Worse yet, it is extraordinarily difficult (if not impossible) to know for certain whether a given individual or action will in the long term serve the interests of good, evil—or perhaps both. For example, the scientists who created the atom bomb toward the end of World War II helped to end the actual combat more quickly; however, it was also the case that hundreds of thousands of people died horribly as a result and a nightmarish era of nuclear anxiety and paranoia warped world politics for many decades to come. Were these scientists heroes, villains, or dupes? We are still arguing the point, and the final answer eludes us to this very day. Right and wrong are often maddeningly complex concepts with innumerable twists and turns.
Nonetheless, we are surprisingly comfortable with condemning the beliefs and actions of others with sometimes startling viciousness, and our inability to recognize the limitations inherent in our perspectives is an impediment to productive dialogue. In addition, our predilection for rhetorical overkill and fallacious linkages—I just today read of a Presidential candidate equating being pro-life with racism and anti-Semitism—renders all involved less heroic despite their intense beliefs in the merits of their causes or ideas.
Although we have spent the past several decades insisting that our feelings are more important than hard, verifiable facts, relegating our emotions to the margins of our conversations might be the only way out of the quandary we find ourselves in today. It would, of course, be foolish to forget that facts can be readily manipulated and twisted by those with a partisan purpose, but cool-headed inquiry based on data is less fraught with difficulties than determining who is the most angry, offended, or appalled by a given proposal or viewpoint.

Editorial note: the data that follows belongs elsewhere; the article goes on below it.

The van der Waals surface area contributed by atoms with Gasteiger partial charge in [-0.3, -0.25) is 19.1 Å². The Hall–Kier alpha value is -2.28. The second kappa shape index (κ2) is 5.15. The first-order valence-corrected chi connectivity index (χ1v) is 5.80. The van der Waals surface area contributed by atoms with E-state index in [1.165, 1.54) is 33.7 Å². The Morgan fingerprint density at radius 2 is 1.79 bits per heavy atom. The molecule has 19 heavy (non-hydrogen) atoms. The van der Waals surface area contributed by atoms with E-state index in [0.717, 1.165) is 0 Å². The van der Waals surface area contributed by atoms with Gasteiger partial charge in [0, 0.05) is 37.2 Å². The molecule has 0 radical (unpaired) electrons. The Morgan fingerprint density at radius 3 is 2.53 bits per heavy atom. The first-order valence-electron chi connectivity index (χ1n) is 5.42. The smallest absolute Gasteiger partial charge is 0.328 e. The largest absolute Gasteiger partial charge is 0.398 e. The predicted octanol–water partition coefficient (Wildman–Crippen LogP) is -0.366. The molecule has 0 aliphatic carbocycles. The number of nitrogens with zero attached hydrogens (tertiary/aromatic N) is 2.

Some are now convinced that logic is an oppressive tool of patriarchy and racism (Don’t believe me? Look it up!). However, it could be reasonably argued screeching at one another until our eardrums burst is an oppressively stupid method of resolving our disagreements that leads only to unending discord and misery.
Numbers are not hateful. Although some would certainly disagree, your bathroom scale is not discriminating against you when you check your weight in the morning. Standardized test scores might be influenced by a family’s social-economic status, but that is not a reason for discontinuing the use them as one basic measure of K-12 academic outcomes. Our spiraling national debt has many causes, but it cannot simply be dismissed as an irrelevant annoyance when contemplating governmental programs that will cost tens of trillions of dollars.
Determining who—and what—is right is never simple. It is possible to believe with all your heart and soul in an individual or idea and still end up being in the wrong. However, arguing by attacking and government by grievance are the dead end roads of representative democracy. Unless we change our style and methods of discussion and resolution very soon, it is all too easy to imagine an America that is irretrievably Balkanized by passion divorced from reason—a dystopia born of our self-righteous rage.